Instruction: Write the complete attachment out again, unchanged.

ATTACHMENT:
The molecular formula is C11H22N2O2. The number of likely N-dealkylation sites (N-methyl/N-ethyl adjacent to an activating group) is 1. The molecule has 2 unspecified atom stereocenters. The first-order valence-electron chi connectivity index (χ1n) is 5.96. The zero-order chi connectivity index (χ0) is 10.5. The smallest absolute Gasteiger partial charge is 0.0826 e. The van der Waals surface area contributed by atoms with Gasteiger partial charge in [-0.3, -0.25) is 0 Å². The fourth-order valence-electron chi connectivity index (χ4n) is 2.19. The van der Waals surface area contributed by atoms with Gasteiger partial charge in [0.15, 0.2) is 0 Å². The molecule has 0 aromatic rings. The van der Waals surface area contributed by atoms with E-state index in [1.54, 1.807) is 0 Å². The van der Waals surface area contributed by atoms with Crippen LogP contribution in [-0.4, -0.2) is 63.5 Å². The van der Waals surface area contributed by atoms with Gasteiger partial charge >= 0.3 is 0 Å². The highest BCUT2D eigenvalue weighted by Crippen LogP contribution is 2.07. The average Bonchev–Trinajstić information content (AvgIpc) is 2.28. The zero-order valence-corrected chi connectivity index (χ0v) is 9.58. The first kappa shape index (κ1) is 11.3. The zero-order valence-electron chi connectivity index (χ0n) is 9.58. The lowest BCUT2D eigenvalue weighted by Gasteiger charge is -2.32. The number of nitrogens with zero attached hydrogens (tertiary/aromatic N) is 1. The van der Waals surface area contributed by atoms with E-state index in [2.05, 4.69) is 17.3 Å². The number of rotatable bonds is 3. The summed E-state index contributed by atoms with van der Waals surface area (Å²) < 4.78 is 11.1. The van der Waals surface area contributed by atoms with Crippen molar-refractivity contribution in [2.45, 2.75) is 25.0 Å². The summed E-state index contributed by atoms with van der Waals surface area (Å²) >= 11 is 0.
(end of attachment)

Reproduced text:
The molecular formula is C11H22N2O2. The number of likely N-dealkylation sites (N-methyl/N-ethyl adjacent to an activating group) is 1. The molecule has 2 unspecified atom stereocenters. The first-order valence-electron chi connectivity index (χ1n) is 5.96. The zero-order chi connectivity index (χ0) is 10.5. The smallest absolute Gasteiger partial charge is 0.0826 e. The van der Waals surface area contributed by atoms with Gasteiger partial charge in [-0.3, -0.25) is 0 Å². The fourth-order valence-electron chi connectivity index (χ4n) is 2.19. The van der Waals surface area contributed by atoms with Gasteiger partial charge in [0.15, 0.2) is 0 Å². The molecule has 0 aromatic rings. The van der Waals surface area contributed by atoms with E-state index in [1.54, 1.807) is 0 Å². The van der Waals surface area contributed by atoms with Crippen LogP contribution in [-0.4, -0.2) is 63.5 Å². The van der Waals surface area contributed by atoms with Gasteiger partial charge >= 0.3 is 0 Å². The highest BCUT2D eigenvalue weighted by Crippen LogP contribution is 2.07. The average Bonchev–Trinajstić information content (AvgIpc) is 2.28. The zero-order valence-corrected chi connectivity index (χ0v) is 9.58. The first kappa shape index (κ1) is 11.3. The zero-order valence-electron chi connectivity index (χ0n) is 9.58. The lowest BCUT2D eigenvalue weighted by Gasteiger charge is -2.32. The number of nitrogens with zero attached hydrogens (tertiary/aromatic N) is 1. The van der Waals surface area contributed by atoms with E-state index in [2.05, 4.69) is 17.3 Å². The number of rotatable bonds is 3. The summed E-state index contributed by atoms with van der Waals surface area (Å²) < 4.78 is 11.1. The van der Waals surface area contributed by atoms with Crippen molar-refractivity contribution in [2.45, 2.75) is 25.0 Å². The summed E-state index contributed by atoms with van der Waals surface area (Å²) >= 11 is 0.